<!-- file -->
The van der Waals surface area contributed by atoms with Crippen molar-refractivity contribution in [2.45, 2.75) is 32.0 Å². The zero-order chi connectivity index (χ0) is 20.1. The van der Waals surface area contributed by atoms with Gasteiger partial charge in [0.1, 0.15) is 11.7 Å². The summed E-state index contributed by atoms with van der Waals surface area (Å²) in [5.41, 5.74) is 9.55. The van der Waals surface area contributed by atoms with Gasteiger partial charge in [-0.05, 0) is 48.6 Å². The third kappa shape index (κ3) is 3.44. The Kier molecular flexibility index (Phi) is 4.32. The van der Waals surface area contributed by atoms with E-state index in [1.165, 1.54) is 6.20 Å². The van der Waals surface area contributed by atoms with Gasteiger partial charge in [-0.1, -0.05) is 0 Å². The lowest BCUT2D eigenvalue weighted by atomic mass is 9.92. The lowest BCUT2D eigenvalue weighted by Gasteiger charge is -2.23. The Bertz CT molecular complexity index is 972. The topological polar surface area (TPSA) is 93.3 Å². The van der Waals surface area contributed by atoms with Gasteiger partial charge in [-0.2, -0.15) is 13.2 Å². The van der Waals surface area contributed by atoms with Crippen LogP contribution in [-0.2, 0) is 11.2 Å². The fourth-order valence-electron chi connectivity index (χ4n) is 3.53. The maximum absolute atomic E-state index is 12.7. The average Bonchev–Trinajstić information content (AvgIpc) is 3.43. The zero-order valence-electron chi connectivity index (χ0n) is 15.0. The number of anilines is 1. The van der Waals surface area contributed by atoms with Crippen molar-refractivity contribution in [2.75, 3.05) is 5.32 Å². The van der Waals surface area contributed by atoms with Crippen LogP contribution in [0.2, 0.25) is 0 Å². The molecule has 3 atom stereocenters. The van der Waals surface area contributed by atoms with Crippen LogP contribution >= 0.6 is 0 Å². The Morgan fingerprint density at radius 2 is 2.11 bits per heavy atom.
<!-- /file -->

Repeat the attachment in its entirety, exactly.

The van der Waals surface area contributed by atoms with Crippen molar-refractivity contribution in [2.45, 2.75) is 32.0 Å². The zero-order chi connectivity index (χ0) is 20.1. The van der Waals surface area contributed by atoms with Gasteiger partial charge in [0.1, 0.15) is 11.7 Å². The summed E-state index contributed by atoms with van der Waals surface area (Å²) in [5.41, 5.74) is 9.55. The van der Waals surface area contributed by atoms with Gasteiger partial charge in [-0.05, 0) is 48.6 Å². The third kappa shape index (κ3) is 3.44. The Kier molecular flexibility index (Phi) is 4.32. The van der Waals surface area contributed by atoms with E-state index in [1.165, 1.54) is 6.20 Å². The van der Waals surface area contributed by atoms with Gasteiger partial charge in [-0.1, -0.05) is 0 Å². The lowest BCUT2D eigenvalue weighted by atomic mass is 9.92. The lowest BCUT2D eigenvalue weighted by Gasteiger charge is -2.23. The Bertz CT molecular complexity index is 972. The topological polar surface area (TPSA) is 93.3 Å². The van der Waals surface area contributed by atoms with Gasteiger partial charge in [-0.2, -0.15) is 13.2 Å². The van der Waals surface area contributed by atoms with Crippen LogP contribution in [-0.2, 0) is 11.2 Å². The fourth-order valence-electron chi connectivity index (χ4n) is 3.53. The maximum absolute atomic E-state index is 12.7. The average Bonchev–Trinajstić information content (AvgIpc) is 3.43. The zero-order valence-electron chi connectivity index (χ0n) is 15.0. The number of anilines is 1. The van der Waals surface area contributed by atoms with Crippen molar-refractivity contribution in [2.75, 3.05) is 5.32 Å². The van der Waals surface area contributed by atoms with Crippen LogP contribution in [0.2, 0.25) is 0 Å². The molecule has 3 atom stereocenters. The van der Waals surface area contributed by atoms with Crippen LogP contribution >= 0.6 is 0 Å². The Morgan fingerprint density at radius 2 is 2.11 bits per heavy atom.